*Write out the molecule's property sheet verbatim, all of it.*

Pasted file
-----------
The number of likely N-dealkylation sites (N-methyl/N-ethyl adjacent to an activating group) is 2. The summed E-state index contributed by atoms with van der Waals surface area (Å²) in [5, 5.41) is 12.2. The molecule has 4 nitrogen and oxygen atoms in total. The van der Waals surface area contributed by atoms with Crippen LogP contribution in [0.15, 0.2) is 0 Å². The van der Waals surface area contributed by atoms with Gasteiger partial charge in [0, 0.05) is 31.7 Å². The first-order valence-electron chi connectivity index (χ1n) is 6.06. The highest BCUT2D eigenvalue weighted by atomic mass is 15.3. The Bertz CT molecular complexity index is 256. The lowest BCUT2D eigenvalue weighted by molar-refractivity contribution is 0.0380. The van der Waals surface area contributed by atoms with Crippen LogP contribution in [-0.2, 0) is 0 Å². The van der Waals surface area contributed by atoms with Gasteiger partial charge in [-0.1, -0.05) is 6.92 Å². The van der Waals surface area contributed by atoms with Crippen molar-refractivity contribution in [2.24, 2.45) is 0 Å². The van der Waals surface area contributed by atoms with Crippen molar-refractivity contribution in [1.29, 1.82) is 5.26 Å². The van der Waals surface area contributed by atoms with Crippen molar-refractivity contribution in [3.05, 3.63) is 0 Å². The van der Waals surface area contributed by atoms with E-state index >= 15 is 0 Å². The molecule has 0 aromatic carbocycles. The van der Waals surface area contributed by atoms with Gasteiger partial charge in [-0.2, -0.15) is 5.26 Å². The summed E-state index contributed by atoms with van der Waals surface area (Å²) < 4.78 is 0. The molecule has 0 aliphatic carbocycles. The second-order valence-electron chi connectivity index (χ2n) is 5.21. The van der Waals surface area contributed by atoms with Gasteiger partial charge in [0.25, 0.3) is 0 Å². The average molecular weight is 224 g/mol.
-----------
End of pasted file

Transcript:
The number of likely N-dealkylation sites (N-methyl/N-ethyl adjacent to an activating group) is 2. The summed E-state index contributed by atoms with van der Waals surface area (Å²) in [5, 5.41) is 12.2. The molecule has 4 nitrogen and oxygen atoms in total. The van der Waals surface area contributed by atoms with Crippen LogP contribution in [0.15, 0.2) is 0 Å². The van der Waals surface area contributed by atoms with Gasteiger partial charge in [0, 0.05) is 31.7 Å². The first-order valence-electron chi connectivity index (χ1n) is 6.06. The highest BCUT2D eigenvalue weighted by atomic mass is 15.3. The Bertz CT molecular complexity index is 256. The lowest BCUT2D eigenvalue weighted by molar-refractivity contribution is 0.0380. The van der Waals surface area contributed by atoms with Crippen LogP contribution in [-0.2, 0) is 0 Å². The van der Waals surface area contributed by atoms with Gasteiger partial charge in [-0.1, -0.05) is 6.92 Å². The van der Waals surface area contributed by atoms with Crippen molar-refractivity contribution in [2.24, 2.45) is 0 Å². The van der Waals surface area contributed by atoms with Crippen molar-refractivity contribution in [1.29, 1.82) is 5.26 Å². The van der Waals surface area contributed by atoms with Crippen molar-refractivity contribution in [3.05, 3.63) is 0 Å². The van der Waals surface area contributed by atoms with E-state index >= 15 is 0 Å². The molecule has 0 aromatic carbocycles. The van der Waals surface area contributed by atoms with Gasteiger partial charge in [-0.2, -0.15) is 5.26 Å². The summed E-state index contributed by atoms with van der Waals surface area (Å²) < 4.78 is 0. The molecule has 0 aliphatic carbocycles. The second-order valence-electron chi connectivity index (χ2n) is 5.21. The van der Waals surface area contributed by atoms with Gasteiger partial charge in [0.25, 0.3) is 0 Å². The average molecular weight is 224 g/mol.